But it's not all just passion and righteous indignation, he also uses a lot of humor as well. I think that's a large part of his success as a speaker. When you're talking about such heavy, often depressing topics, it's really important to occasionally lighten the mood with a joke or two and he not only does that, he often comes across as a stand-up comedian. It may sound inappropriate to be cracking jokes when you're talking about AIDS, death and suffering, but I guarantee you he pulls it off perfectly. He's that good! Ok, hero worship like this may make some of you a little queasy and uncomfortable, but, hey, what can I say, every word is true.
However, the night was not only amazing simply due to Stephen's speeches and Liz's incredible film. No, the whole thing was raised to another level by the presence of 5 women activists from Africa, most, if not all, of them HIV positive. And, like Stephen, these women knew how to hold an audience's attention with powerful speeches, passionately told stories, and great jokes... and even, to finish things up, a little dance at the end of the night too. Anyone who was at all uncomfortable with a white Western man strongly criticizing the behavior of many black African men could feel at ease in knowing these black African women not only agreed, they said it even more forcefully. Then they'd crack a joke and bring the house down.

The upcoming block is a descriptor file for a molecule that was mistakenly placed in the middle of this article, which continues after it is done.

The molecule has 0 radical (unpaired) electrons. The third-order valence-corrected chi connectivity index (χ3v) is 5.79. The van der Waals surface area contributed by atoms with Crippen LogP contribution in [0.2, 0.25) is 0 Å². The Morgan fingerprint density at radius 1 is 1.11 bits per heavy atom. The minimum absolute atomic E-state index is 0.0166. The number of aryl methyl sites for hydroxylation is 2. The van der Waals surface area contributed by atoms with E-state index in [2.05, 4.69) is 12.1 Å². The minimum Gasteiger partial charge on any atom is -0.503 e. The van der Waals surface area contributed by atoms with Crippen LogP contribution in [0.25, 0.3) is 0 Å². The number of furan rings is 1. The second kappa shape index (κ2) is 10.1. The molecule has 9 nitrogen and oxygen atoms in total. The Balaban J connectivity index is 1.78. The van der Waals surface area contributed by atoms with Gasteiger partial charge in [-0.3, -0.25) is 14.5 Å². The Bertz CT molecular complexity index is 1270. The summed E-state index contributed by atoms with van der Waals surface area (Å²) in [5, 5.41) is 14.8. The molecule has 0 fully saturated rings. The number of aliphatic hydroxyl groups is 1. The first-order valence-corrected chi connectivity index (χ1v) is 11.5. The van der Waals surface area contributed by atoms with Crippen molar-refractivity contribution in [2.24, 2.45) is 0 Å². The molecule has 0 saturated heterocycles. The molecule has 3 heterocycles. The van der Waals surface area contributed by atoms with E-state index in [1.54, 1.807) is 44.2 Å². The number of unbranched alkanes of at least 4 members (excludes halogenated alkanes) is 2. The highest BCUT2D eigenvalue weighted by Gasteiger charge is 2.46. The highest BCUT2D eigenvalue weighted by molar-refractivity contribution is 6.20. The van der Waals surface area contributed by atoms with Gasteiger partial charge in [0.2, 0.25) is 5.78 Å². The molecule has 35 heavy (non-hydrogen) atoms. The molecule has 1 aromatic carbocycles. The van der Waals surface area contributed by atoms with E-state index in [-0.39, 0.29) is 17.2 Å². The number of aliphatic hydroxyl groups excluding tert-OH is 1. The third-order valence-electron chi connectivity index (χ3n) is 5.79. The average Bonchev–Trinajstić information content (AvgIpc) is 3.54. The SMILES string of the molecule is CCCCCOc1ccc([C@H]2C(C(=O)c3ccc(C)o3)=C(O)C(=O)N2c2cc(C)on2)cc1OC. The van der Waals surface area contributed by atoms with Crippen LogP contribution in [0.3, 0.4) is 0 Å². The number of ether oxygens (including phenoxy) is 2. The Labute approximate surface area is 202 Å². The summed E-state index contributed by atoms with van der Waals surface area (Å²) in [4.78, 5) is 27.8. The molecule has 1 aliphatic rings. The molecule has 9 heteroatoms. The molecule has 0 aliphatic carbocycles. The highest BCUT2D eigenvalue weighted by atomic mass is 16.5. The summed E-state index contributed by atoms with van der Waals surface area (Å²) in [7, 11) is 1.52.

These women were not just funny and passionate, they were also extremely articulate as well. Well, all but shy 20-year-old Rose Nakanjako, who expressed herself with her grand dance finale instead. Aside from Rose, who has been HIV positive since she was 17, there was Inviolata Mmbwavi, an activist and politician from Kenya; Ida Mukuka from Zambia, a full-time activist for the Foundation in Africa; and Dr. Lydia Mungherera, an activist in Uganda. And, finally, there was Granny Princess, who has to be seen and heard to be believed. A wonderful woman. One of five wonderful women!
It really was quite the night. Heartbreaking stories, hilarious laughter, a bit of dancing, a great film, a really nice talk with Liz's friend Ky'ukusinga, who works for the Foundation in Toronto and who Liz spent those 6 weeks in Africa with last year... and a talk with Stephen Lewis himself. It was short though, my talk with Stephen, as everyone wanted to talk with him and he was clearly getting tired by the time I got to him and somehow forgot my own name. But, man, what a night!
I'll leave you with a quote from the great man himself:
"Gender inequality is driving the pandemic, and we will never subdue the gruesome force of AIDS until the rights of women become paramount in the struggle" - Stephen Lewis
Yeah, Stephen Lewis, now that's one name I'll never forget.
Mike Cowie (Oredakedo)
Tuesday, October 23rd, 2007
And read about Stephen's son, Avi, here: The CBC Rant: Avi Lewis and The Canadian Media In The Never-Ending Black Era of Conrad
And here: Avi Lewis' Funny Fundamentalists